Ask people to name their favorite Torah commentary and you’ll hear plenty of important works. But if you push a little harder and ask them to go back in time and think about the work that’s had the biggest impact, you may hear them sheepishly say, “The Little Midrash Says.” First published in 1986, The Little Midrash Says, written by Rabbi Moshe Weissman, has been the key tool for parents to introduce the Chumash to their children — and perhaps the most impactful are the memorable illustrations, pencil drawings of the mysterious Reb S. (Sigmund) Forst a”h, father of Rav Binyamin Forst of Far Rockaway, who was the forerunner of modern Jewish illustrators.
Help me complete this Top-10 list. I’ll start with the first 5.
From nursery to second grade, anytime I was forced to wear a silly cardboard Hebrew letter on my head or anytime I was picked last at recess, this Little Midrash Says illustration was my comfort. Depicting the famous midrash regarding the selection of the letters that would be chosen to begin the Torah, this sketch has for years quietly consoled children who didn’t initially feel like they were first pick.
Avraham Destroys the Idols
This illustration perfectly depicts how a child would imagine Terach’s Museum of Idolatrous History. In fact, Chol Hamoed trips to some bizarre modern art museums used to have me wondering if they sold axes in the gift shop. If this illustration resonates with your child’s frustrations at the hypocrisies they see in the world, just make sure there are metal detectors in whatever museum you plan on visiting for your next family outing.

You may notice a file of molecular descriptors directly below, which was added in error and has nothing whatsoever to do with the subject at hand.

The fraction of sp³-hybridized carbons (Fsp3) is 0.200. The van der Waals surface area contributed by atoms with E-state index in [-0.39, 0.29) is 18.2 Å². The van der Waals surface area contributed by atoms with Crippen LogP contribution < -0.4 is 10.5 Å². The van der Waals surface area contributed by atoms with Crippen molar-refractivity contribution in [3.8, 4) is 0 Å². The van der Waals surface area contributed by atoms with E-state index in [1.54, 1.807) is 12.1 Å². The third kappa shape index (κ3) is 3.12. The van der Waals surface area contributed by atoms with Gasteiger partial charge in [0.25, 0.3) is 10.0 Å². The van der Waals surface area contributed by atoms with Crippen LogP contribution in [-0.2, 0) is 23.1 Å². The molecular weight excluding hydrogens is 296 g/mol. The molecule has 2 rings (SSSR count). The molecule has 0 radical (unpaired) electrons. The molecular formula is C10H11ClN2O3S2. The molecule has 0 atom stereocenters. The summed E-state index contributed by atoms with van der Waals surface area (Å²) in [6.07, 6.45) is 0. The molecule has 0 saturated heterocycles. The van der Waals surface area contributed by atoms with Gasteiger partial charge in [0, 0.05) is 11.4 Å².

Those Who Didn’t Believe Noach
Every classroom has a few of them. They tease, they make fun, and make others miserable. But anytime a young child feels mocked or taunted, the picture they likely have in their mind is of those cynics who didn’t believe Noach. I can even tell you which one. Big buck teeth, floating head. You know the one. He was definitely the class clown in this doomed posse.
To this day, anytime I am famished or finally breaking my fast, this is the image in my mind. Sometimes you can be so hungry, you wonder why someone even deemed it necessary to put forks and spoons on the table. Anytime someone furtively lifts their soup bowl directly to his lips, giving in to the obvious notion that a soup bowl is really just a giant spoon, this drawing was likely the inspiration.
“Mommy, I don’t want to go to school today, we’re learning about the makkos.” Sometimes, the hyperrealism found in some children’s illustrations can be jarring. Very young children may not find the thought of a 30-foot frog comforting as they drift off to sleep. But The Little Midrash Says manages to find the balance. Eschewing the realism of other Rockwellian illustrators, these creatures have kinder, less terrifying eyes — but they might make your kid ask you for a pet frog.
Originally featured in Mishpacha, Issue 729. Special thanks to D.Y. Rubin and to brother Elie for first showing me the power of The Little Midrash Says
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